If you hear a voice within you say, ‘You cannot paint,’ then by all means paint, and that voice will be silenced. – Vincent van Gogh
The first spirit is a Great Artist who pushes our fellow programmer to work on challenging tasks, invent new approaches and seek for self realization. The spirit gives power and desire to create state of art solutions and move forward with learning and practice. The Great Artist spirit is behind the best software; it makes the developer to think out of box, strive for beautiful code and forget everything outside the problem. It is powerful spirit but dangerous for ordinary business – there is no predictability and assurance that developer will remember what client really needs. The developer driven by this spirit tend to reject mediocre, but good enough solutions, will do stuff his own way and go far beyond what is necessary. This developer has zero tolerance to poor code and will refactor most important pieces of code even night before important demo… after testers go home to sleep.
No man is an island, entire of itself; every man is a piece of the continent. – John Donne
The second spirit is a Reliable Worker who puts interests of the team, company and client on the first place. The developer driven by this spirit completely dedicates himself to success of the project and Greater Good. The Reliable Worker spirit suppresses creativity and code that is not sanctioned by management and could fail. The developer will stay late to meet deadlines and fix embarrassing bugs; he will test after testers and verify installation after administrators.This altruistic spirit makes a developer focused, accountable and disciplined citizen of the company, but sometimes cause stress, uneasiness and feeling of wasted talent. The danger is that Reliable Worker spirit can evaporate fast if a company don’t care about developer’s hard work and sacrifices.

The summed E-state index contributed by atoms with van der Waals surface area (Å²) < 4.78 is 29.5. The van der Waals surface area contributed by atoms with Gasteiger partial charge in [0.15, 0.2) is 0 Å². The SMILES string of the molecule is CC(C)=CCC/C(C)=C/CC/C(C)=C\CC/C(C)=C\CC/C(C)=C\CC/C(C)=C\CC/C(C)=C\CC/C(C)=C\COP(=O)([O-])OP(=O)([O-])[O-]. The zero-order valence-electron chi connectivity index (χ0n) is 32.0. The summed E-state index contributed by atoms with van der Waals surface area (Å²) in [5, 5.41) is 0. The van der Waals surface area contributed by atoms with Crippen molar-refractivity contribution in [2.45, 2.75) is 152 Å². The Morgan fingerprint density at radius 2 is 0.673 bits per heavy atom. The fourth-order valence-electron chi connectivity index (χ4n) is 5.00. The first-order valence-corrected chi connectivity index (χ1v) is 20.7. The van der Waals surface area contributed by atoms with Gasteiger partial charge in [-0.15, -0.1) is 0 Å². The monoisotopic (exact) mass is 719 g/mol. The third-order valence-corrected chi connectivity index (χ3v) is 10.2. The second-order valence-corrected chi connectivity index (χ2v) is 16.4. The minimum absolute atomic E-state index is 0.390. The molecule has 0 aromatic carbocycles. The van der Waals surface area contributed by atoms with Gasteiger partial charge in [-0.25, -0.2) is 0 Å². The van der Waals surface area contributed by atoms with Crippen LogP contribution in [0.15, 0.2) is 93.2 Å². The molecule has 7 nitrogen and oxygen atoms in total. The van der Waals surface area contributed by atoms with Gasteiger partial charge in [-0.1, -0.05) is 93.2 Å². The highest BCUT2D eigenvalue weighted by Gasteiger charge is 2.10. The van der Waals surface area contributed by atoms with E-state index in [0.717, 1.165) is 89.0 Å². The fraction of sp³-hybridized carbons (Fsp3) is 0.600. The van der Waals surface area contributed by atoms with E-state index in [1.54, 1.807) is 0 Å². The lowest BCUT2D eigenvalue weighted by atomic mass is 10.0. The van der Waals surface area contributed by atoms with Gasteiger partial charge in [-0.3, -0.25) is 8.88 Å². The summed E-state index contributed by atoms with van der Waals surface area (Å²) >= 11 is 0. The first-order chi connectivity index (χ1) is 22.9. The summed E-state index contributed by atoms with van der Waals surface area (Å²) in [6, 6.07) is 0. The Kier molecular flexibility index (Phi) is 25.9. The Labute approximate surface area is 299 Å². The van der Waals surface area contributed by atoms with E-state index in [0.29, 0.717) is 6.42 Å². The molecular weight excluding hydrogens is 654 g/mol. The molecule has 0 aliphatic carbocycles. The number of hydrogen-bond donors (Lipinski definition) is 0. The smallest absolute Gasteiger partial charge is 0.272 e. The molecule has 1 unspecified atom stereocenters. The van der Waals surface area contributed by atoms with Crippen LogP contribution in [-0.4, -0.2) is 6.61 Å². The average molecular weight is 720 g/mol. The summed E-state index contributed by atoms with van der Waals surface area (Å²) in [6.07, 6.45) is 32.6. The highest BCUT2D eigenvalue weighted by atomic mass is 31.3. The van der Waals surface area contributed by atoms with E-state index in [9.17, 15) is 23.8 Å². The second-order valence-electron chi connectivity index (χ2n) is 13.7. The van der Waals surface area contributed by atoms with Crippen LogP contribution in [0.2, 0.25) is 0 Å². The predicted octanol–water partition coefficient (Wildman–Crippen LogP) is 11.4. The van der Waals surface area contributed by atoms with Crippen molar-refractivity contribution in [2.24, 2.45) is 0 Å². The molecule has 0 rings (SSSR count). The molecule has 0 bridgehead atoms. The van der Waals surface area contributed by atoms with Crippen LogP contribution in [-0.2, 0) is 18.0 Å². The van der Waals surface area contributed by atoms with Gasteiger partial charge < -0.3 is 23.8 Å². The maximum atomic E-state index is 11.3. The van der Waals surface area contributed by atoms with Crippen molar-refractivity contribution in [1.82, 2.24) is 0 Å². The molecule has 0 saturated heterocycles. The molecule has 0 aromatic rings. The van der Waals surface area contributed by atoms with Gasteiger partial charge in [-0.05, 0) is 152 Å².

Life is what happens to you while you’re busy making other plans. – John Lennon
The spirit of Selfish Pragmatist is concerned about personal interests, financial well being, job security and career growth. This spirit forces a developer to accept shit and concentrate mostly on paycheck and managers recognition. The Selfish Pragmatist spirit becomes stronger with age as family and personal matters take over dreams of building great software and day-to-day problems kick out illusions about dedication and loyalty at work. Sometimes the developer influenced by this spirit starts to focus on stuff that is more beneficial for personal growth, produce tangled code for better job security and increase complexity for longer contacts or even work on own side projects, business or simply waste time on Internet. This spirit is fed by natural desire to achieve personal goals, secure own future and have life outside work. The danger of this spirit is that the developer could become counter-productive and don’t care about quality and long-term success of the project and company.
Each of spirits have positive effects: Great Artist provides creative power, Reliable Worker encourage discipline and focus on results and Selfish Pragmatist ability to meet personal interests. But there are also side effects: Great Artist overdoes and misses real needs, Reliable Worker causes burn down and fear of change and Selfish Pragmatist downplays company and client best interests.
These spirits tear on pieces many poor developer’s souls and prevent peace in their minds. What is usual result of this battle of spirits? I saw many developers who end up with one spirit rule (unfortunately often with Selfish Pragmatist) and no longer have much struggle. Other developers will flip between spirits depending on circumstances: some companies spark creative Great Artist and some provoke defensive Selfish Pragmatist.
The existence of the spirits is my subjective observation and theory, but it helps to explain many interesting phenomena in life of software teams. So, I have few questions to you, my dear reader.
Do you agree that these spirits exist? Can you handle and balance them well? Did I miss any other important spirit or force in the soul of the software developer?